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July 7, 2023

Skilled Trades Offer Successful Career Path for TN Students, Career Seekers

Unlock a Rewarding Future: Tennessee's booming construction and trade industries offer high-paying careers with 315,000 job openings projected in the next three years. Say goodbye to student debt and hello to limitless growth potential. Start earning from day one and build a successful career without a four-year degree.

This article originally appeared in the Elizabethton Star.

Tennessee has a labor shortage in the skilled trades which means there is high demand in the construction and trade industries which offer rewarding high-paying careers. Over the next three years our state is projecting 315,000 job openings in the trades. With only one tradesperson set to enter the industry for every five that are retiring, it’s critical that we address the labor shortage for Tennessee to remain an economic powerhouse. And, these job openings mean amazing and wide-ranging job opportunities for those graduating from high school or even adults looking for a career change.

Over the past decade we’ve made tremendous strides in combating the notion that the formula for success in America must include a four-year college degree. While college is the right fit for many students, it is not the only option to a successful career. In fact, the trades offer the opportunity to start earning a high wage on day one without taking on any student loans or debt.

The growth potential in the trades is limitless since most of the learning and training is done on the job. Many who work in trades advance within their careers into leadership positions and many take their skills and experience and start their own business.

Today it’s clear that the “college only” approach has left far too many saddled with tens of thousands of dollars in student loans without adequate job opportunities. Put simply, many students have had to learn the hard way that their degrees might not equate to a high paying job. A sobering fact is that more than half of students finish their education with debt. Statistics show that it will take 39% of college graduates a decade to pay off their loans. While, seven out of 10 jobs in the trades require less than a four-year degree and the majority of trade professionals have an average salary above $60,000.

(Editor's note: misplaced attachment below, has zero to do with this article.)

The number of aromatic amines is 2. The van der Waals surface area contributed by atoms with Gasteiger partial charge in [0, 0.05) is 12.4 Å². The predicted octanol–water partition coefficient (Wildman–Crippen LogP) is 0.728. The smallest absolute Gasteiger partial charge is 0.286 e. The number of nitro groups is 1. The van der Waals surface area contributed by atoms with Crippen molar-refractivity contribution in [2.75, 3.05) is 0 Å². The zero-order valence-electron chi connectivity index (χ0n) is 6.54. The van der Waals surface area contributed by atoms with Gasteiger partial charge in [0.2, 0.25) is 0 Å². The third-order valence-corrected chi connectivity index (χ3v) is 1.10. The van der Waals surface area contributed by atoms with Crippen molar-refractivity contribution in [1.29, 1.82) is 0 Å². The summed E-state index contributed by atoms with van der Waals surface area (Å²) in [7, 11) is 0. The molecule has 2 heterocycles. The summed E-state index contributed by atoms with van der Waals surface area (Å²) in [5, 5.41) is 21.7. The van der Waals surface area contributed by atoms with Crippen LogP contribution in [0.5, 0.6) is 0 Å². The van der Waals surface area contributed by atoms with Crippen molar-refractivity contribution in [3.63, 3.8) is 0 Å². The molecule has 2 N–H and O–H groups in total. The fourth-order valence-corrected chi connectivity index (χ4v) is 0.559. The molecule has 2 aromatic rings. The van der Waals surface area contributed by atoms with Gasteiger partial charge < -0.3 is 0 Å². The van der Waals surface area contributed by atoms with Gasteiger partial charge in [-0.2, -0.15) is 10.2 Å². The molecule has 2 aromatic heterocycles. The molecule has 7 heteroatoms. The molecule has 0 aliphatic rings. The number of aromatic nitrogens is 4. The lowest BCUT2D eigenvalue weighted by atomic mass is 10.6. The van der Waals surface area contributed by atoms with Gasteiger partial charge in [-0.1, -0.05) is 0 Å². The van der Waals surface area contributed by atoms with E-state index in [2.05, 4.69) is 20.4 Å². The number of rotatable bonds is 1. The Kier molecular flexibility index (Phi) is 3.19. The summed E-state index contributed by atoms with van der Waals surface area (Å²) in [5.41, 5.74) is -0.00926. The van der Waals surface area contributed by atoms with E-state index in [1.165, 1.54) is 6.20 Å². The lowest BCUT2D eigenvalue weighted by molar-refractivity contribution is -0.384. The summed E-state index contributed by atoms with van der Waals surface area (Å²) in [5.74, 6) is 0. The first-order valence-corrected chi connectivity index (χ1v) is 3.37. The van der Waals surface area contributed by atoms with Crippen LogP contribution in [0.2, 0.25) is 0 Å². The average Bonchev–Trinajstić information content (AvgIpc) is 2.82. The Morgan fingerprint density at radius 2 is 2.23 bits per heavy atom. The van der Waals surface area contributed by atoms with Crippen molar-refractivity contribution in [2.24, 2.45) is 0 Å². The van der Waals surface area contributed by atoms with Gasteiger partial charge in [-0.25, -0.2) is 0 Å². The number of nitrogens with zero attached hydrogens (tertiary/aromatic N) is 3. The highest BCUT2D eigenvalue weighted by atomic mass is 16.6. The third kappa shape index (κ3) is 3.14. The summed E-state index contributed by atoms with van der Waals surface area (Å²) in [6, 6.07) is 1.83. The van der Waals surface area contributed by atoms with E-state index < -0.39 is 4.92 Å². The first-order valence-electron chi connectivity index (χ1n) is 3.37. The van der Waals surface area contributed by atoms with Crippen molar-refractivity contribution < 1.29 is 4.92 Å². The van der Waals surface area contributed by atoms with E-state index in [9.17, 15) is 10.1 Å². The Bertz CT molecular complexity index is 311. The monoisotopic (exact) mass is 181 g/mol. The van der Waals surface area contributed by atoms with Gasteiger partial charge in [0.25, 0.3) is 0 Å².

Skilled trades offer a pathway to a successful career. Construction companies are hiring across our state – presenting a great opportunity for anyone looking to enter a career without taking on debt. Importantly, for those interested in helping fill the skilled worker gap, you can start earning a paycheck on day one and your employer will most likely pay for training through an apprenticeship, trade school or on the job training. The training opportunities in Tennessee are endless. The Associated Builders and Contractors of Greater Tennessee operate two Construction Trades Academies in Nashville and Knoxville and the Associated General Contractors in East Tennessee operate the Construction Career Center in Chattanooga. Our state also operates 24 Tennessee Colleges of Applied Technology (TCATs). These are all great places to get trained for electric, carpentry, plumbing, HVAC, masonry and other trades in state-of-the-art facilities.

I encourage any student, parent of a student or those interested in a career change to head to the Go Build Tennessee career quiz – at GoBuildTennessee.com – to explore and learn about different professions and training opportunities across our state. The opportunities for training in the trades are endless. Professions like electricians, welders, road builders, home builders, carpenters, plumbers, pipe fitters, painters, ironworkers, linemen, masons, equipment operators and sheet metal workers are all in demand.

It’s never been easier to get plugged into a skilled trade career that will support you and your family throughout your life. The continued success of our state also depends on it.

Casin Swann is Director of Business Development at Pavement Restorations, Inc. and serves as the Board President of the non-profit Go Build Tennessee.

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